Review of conservation of old art objects in Japan

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Publication Type:

Journal Article


Yamasaki, Kazuo;


Studies in conservation, Volume 3, Number 2, p.83-88 (1957)


beta rays, China, conservation, formaldehyde, fungicide, Japan, lacquering, lacquers, Methyl methacrylate, paintings, paradichlorobenzene, pigments, scroll, scroll paintings, wood, x-ray analysis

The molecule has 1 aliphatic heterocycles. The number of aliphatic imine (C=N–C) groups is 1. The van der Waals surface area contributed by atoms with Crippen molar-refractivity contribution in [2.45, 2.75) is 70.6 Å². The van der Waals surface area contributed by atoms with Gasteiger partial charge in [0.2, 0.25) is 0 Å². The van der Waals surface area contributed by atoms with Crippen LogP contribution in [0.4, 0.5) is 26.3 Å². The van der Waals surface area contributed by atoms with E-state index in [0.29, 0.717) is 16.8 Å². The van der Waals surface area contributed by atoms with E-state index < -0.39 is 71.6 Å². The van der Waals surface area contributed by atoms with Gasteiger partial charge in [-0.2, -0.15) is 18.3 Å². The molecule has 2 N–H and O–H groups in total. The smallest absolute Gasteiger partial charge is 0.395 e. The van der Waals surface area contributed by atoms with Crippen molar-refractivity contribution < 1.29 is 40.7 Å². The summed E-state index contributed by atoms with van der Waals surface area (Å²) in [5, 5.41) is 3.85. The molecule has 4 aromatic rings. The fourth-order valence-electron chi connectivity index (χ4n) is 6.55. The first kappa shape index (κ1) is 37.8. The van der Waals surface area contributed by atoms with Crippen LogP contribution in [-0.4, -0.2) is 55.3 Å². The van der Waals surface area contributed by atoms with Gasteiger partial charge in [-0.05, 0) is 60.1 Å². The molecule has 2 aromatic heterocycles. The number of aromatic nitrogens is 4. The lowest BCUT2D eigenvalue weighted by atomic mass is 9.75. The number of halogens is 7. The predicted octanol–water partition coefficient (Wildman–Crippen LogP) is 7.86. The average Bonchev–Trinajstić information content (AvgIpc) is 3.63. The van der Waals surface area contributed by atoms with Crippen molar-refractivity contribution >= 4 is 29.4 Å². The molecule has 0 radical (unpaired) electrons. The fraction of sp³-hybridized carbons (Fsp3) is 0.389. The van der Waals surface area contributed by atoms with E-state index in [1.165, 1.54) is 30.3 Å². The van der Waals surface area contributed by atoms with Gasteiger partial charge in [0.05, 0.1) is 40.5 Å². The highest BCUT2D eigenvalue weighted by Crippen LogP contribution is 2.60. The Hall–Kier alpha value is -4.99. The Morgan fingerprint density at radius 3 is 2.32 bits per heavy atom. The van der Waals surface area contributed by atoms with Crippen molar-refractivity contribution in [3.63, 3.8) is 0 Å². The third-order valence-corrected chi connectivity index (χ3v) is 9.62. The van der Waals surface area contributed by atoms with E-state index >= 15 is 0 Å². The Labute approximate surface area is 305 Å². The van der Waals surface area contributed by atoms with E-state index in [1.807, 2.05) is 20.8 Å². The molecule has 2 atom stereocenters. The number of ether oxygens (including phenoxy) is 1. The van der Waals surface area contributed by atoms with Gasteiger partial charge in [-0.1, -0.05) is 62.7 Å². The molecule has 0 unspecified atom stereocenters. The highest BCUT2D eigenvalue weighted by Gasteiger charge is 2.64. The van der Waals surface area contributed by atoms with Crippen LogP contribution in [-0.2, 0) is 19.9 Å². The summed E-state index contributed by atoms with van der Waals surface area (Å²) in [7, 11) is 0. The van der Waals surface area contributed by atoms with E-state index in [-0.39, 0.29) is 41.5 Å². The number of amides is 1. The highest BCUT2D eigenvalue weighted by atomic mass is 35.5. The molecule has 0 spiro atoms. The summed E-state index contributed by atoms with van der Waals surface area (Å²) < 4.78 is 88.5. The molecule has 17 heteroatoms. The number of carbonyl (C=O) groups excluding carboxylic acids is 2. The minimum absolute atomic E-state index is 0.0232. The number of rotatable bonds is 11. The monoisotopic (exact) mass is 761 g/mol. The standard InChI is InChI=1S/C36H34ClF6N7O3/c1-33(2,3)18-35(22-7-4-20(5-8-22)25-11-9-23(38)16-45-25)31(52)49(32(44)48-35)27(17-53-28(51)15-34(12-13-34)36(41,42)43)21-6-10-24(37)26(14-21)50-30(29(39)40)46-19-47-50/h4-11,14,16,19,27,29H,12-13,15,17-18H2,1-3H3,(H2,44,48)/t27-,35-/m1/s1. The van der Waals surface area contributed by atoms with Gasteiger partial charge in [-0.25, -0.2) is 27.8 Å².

In Japan silk, paper, wood, and lacquer, rather than oil and canvas, are the materials most often requiring treatment. For laying down loose paint, glue or rice paste were formerly used. Synthetic resins have now been found to be more satisfactory–particularly polymethyl methacrylate and polyvinyl alcohol. Optical methods for pigment analysis, such as x-radiography and beta ray backscattering, are particularly valuable for scroll paintings, where even microsamples cannot be taken. The effects of fungicides on various pigments have been investigated. (G.T.)